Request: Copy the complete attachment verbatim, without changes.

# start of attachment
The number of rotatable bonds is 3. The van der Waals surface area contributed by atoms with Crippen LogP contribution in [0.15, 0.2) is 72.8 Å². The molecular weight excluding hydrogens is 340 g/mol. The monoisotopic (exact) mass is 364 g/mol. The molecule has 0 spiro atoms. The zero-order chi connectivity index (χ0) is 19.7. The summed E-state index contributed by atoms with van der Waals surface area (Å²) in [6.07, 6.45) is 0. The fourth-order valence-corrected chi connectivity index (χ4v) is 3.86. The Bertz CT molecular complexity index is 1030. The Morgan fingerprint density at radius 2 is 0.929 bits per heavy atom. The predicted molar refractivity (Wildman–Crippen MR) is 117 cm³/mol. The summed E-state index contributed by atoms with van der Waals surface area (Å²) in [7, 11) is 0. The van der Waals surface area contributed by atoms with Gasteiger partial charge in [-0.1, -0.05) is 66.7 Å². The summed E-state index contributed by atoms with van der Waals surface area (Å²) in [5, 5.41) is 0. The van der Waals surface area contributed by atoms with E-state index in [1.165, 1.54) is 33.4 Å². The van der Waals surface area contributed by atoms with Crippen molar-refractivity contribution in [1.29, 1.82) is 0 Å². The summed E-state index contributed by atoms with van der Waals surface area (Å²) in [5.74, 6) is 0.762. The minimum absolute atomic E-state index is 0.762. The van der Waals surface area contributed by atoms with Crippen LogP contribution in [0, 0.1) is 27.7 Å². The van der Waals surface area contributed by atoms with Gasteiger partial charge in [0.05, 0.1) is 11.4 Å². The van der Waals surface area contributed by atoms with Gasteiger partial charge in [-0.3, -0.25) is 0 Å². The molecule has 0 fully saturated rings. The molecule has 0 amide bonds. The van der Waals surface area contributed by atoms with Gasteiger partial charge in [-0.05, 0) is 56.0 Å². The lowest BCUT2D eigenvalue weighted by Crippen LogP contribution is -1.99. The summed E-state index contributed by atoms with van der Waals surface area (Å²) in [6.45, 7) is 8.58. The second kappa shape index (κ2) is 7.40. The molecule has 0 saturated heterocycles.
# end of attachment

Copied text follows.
The number of rotatable bonds is 3. The van der Waals surface area contributed by atoms with Crippen LogP contribution in [0.15, 0.2) is 72.8 Å². The molecular weight excluding hydrogens is 340 g/mol. The monoisotopic (exact) mass is 364 g/mol. The molecule has 0 spiro atoms. The zero-order chi connectivity index (χ0) is 19.7. The summed E-state index contributed by atoms with van der Waals surface area (Å²) in [6.07, 6.45) is 0. The fourth-order valence-corrected chi connectivity index (χ4v) is 3.86. The Bertz CT molecular complexity index is 1030. The Morgan fingerprint density at radius 2 is 0.929 bits per heavy atom. The predicted molar refractivity (Wildman–Crippen MR) is 117 cm³/mol. The summed E-state index contributed by atoms with van der Waals surface area (Å²) in [7, 11) is 0. The van der Waals surface area contributed by atoms with Gasteiger partial charge in [-0.1, -0.05) is 66.7 Å². The summed E-state index contributed by atoms with van der Waals surface area (Å²) in [5, 5.41) is 0. The van der Waals surface area contributed by atoms with E-state index in [1.165, 1.54) is 33.4 Å². The van der Waals surface area contributed by atoms with Crippen molar-refractivity contribution in [1.29, 1.82) is 0 Å². The summed E-state index contributed by atoms with van der Waals surface area (Å²) in [5.74, 6) is 0.762. The minimum absolute atomic E-state index is 0.762. The van der Waals surface area contributed by atoms with Crippen LogP contribution in [0, 0.1) is 27.7 Å². The van der Waals surface area contributed by atoms with Gasteiger partial charge in [0.05, 0.1) is 11.4 Å². The van der Waals surface area contributed by atoms with Gasteiger partial charge in [-0.3, -0.25) is 0 Å². The molecule has 0 fully saturated rings. The molecule has 0 amide bonds. The van der Waals surface area contributed by atoms with Gasteiger partial charge in [-0.05, 0) is 56.0 Å². The lowest BCUT2D eigenvalue weighted by Crippen LogP contribution is -1.99. The summed E-state index contributed by atoms with van der Waals surface area (Å²) in [6.45, 7) is 8.58. The second kappa shape index (κ2) is 7.40. The molecule has 0 saturated heterocycles.